Michigan school's 'corpse flower' blooms for the first time in 7 years

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April 20 (UPI) -- A Michigan college said its rare "corpse flower" is blooming for the first time in seven years and emitting its signature foul odor.

Grand Valley State University said the corpse flower, officially known as Amorphophallus titanum, is blooming at the Barbara Kindschi Greenhouse in Allendale.


The plant, native to Indonesia, earned the nickname corpse flower due to the foul odor it emits while blooming. The smell is frequently compared to that of rotting flesh.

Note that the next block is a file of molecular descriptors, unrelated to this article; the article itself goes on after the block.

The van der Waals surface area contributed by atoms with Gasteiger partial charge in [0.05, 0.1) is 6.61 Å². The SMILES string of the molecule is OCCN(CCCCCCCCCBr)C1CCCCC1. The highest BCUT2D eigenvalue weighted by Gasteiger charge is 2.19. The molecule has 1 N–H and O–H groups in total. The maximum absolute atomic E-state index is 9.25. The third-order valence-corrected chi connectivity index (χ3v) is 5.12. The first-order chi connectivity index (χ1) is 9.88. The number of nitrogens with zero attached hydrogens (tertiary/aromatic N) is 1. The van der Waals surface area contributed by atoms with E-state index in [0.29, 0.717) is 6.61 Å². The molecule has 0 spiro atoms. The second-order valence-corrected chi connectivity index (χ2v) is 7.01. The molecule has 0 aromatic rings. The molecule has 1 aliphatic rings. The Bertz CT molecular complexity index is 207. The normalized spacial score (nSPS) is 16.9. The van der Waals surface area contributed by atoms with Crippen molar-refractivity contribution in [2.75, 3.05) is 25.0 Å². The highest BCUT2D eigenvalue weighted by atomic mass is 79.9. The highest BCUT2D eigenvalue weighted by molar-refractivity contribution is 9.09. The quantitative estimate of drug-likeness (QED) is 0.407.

The endangered flowers can take up to 10 years to grow large enough for their first bloom, and often take even longer periods in between blooms. Officials said the current bloom is the first since the flower was brought to GVSU seven years ago.

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